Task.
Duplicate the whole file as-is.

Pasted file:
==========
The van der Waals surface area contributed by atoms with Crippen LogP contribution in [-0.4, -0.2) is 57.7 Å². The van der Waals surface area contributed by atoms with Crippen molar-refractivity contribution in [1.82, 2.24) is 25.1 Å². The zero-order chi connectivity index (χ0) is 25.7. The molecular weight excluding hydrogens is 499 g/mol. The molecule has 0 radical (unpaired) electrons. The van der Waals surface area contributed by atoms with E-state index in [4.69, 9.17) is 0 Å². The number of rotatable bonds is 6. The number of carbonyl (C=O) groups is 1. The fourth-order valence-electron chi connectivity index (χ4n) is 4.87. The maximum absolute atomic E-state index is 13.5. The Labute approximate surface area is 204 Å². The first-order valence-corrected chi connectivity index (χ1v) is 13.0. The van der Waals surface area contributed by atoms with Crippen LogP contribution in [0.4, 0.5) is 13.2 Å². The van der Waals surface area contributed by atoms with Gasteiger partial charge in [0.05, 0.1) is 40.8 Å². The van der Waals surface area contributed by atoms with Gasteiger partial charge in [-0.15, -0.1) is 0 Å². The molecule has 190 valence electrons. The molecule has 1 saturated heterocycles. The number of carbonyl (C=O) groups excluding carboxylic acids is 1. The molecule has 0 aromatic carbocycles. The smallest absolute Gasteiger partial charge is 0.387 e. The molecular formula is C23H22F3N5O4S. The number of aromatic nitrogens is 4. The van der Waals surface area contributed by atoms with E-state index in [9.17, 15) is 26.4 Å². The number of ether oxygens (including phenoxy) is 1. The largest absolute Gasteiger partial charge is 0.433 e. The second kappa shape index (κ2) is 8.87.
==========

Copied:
The van der Waals surface area contributed by atoms with Crippen LogP contribution in [-0.4, -0.2) is 57.7 Å². The van der Waals surface area contributed by atoms with Crippen molar-refractivity contribution in [1.82, 2.24) is 25.1 Å². The zero-order chi connectivity index (χ0) is 25.7. The molecular weight excluding hydrogens is 499 g/mol. The molecule has 0 radical (unpaired) electrons. The van der Waals surface area contributed by atoms with E-state index in [4.69, 9.17) is 0 Å². The number of rotatable bonds is 6. The number of carbonyl (C=O) groups is 1. The fourth-order valence-electron chi connectivity index (χ4n) is 4.87. The maximum absolute atomic E-state index is 13.5. The Labute approximate surface area is 204 Å². The first-order valence-corrected chi connectivity index (χ1v) is 13.0. The van der Waals surface area contributed by atoms with Crippen LogP contribution in [0.4, 0.5) is 13.2 Å². The van der Waals surface area contributed by atoms with Gasteiger partial charge in [0.05, 0.1) is 40.8 Å². The van der Waals surface area contributed by atoms with Gasteiger partial charge in [-0.15, -0.1) is 0 Å². The molecule has 190 valence electrons. The molecule has 1 saturated heterocycles. The number of carbonyl (C=O) groups excluding carboxylic acids is 1. The molecule has 0 aromatic carbocycles. The smallest absolute Gasteiger partial charge is 0.387 e. The molecular formula is C23H22F3N5O4S. The number of aromatic nitrogens is 4. The van der Waals surface area contributed by atoms with E-state index in [9.17, 15) is 26.4 Å². The number of ether oxygens (including phenoxy) is 1. The largest absolute Gasteiger partial charge is 0.433 e. The second kappa shape index (κ2) is 8.87.